Yesterday found me in the Quad Cities all day with little to do. What better to fill my time than to review some local craft beer? I visited a pair of establishments, but today's review is for one of my old haunts, Blue Cat Brew Pub and their Marley's Blackstrap Stout. Never seen this brew around before and new, unsampled brews are just my style. Let's pour!
The aroma is not terribly complex, but what is present is extremely promising for the beer to come. It almost smells like bananas in chocolate fondue. I’m sure it’s actually a combination of some chocolate malts, a splendid dark roast, and loads of molasses, but there is more than a suggestion of chocolate covered bananas here. As the beer warms, the dark roast and molasses aromas combine and make for a darkly sweet, almost smokey tandem. There are a lot of things working in harmony!
Finally a beer from the tap that shows more than a disk of head that barely covers the top! This beer came with a thick, dark tan head that was about 1-2 fingers tall and creamy in appearance. It looks like I could rest the salt shaker on it! The longevity was surprising; it didn’t leave entirely until I drank it. The beer is black and completely opaque, not even allowing a bit of transparency along the edges when held up to a light.
The beer starts off with a hearty serving of the chocolate malts, their roast, and that wonderful blackstrap molasses. The flavor still suggests a dessert, but less so than the aroma. There seem to be other malts present as well, but they don’t seem to be adding a lot to the flavor profile. For example, the neutrality of crystal malt is shown sans the customary accompanying sweet flavors. The backbone really lets this beer shine by showing off gobs of molasses flavor, but without molasses’s sugary sweetness. The roast is now coming off as almost bitter, but is aided by some unhidden alcohol warmth, the bittersweet nature of blackstrap molasses, and likely some hops. The brewpub claims that the ABV is 5.6%, but I would’ve guessed higher especially when it comes to the finish. The alcohol warmth crescendos and plateaus when held in the mouth and upon swallowing becomes quite present along with a coffee’s bitter note and a lighter caramel flavor. The finish continues the coffee-like bitter, but rounds it off with roast flavors. Together the two hint at a smokiness.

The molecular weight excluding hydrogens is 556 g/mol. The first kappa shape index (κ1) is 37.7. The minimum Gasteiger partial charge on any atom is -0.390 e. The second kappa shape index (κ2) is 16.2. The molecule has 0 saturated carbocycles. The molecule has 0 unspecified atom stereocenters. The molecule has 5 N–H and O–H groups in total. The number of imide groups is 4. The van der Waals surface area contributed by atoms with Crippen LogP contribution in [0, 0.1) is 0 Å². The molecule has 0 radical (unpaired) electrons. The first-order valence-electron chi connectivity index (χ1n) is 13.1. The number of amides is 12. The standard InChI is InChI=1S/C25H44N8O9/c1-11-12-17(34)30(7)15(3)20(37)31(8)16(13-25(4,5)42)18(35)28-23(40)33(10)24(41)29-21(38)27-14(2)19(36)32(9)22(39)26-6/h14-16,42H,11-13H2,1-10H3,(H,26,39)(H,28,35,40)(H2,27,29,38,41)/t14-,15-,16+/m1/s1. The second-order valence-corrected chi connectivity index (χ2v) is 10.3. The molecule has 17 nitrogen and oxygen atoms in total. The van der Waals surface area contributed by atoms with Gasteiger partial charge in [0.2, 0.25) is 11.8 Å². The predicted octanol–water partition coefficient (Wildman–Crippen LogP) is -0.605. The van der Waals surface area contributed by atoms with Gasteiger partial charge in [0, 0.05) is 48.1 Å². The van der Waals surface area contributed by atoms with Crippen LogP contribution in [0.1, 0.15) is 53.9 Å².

The beer’s body is not the largest thing I’ve seen, especially for a stout, but it remains fair for the style and it helped along by a carbonation that, while just high for the style, foams ever so slightly in the mouth and makes this beer all the silkier and smoother – something I always like to see in a stout.
Overall Impression 7/10
This turned out to be a beer that is very difficult to describe accurately. The flavor doesn’t constantly change, but insists on continually shifting the flavor's emphasis to each and every ingredient. The aroma says “chocolate banana.” The flavor says “molasses…. Or is it warmth…. I mean, look at this roast and bitter combination… nah, just focus on the molasses.” There is lot going on in this beer! Its only weak link lies in the mouthfeel where the carbonation is simply too active for a stout.
This is a very tasty stout that I could sip on all night. Blackstrap molasses is a very unique ingredient to put in a stout and I’m very glad someone did. I was completely unfamiliar with blackstrap molasses until this beer and had to do a bit of research. Turns out it lends the exact flavors I found in this beer: a duller sweetness than a typical molasses and a bit of a bitter note as well. This showcasing of a single ingredient doesn’t make this the most complex beer in the world, but it does make it darn tasty and a neat way to experience and learn an ingredient. Much in the same way that Samuel Adams taught me about different varieties of hops with their Latitude 48 Deconstructed or any of the Mikkeller Single Hop series, this beer has shown me what a single ingredient can do.
I was most intrigued by this beer's ability to assume the flavors of a dessert (chocolate, molasses), but without the sweetness that we so often associate with those flavors. I'm not sure how they were separated. Balancing ingredients such as hops and a dark roast? It's extremely interesting and keeps this beer from becoming to sweet by maintaining more of its stout-style roots. Overall, I’d say it’s well worth buying, a smidge light-bodied for the style, and a unique, tasty presentation of a stout. Cheers to Blue Cat for this brew! It goes to show that you don’t have to be a super-experimental or national craftbrewer to successfully utilize a new and unusual ingredient. And that makes me excited.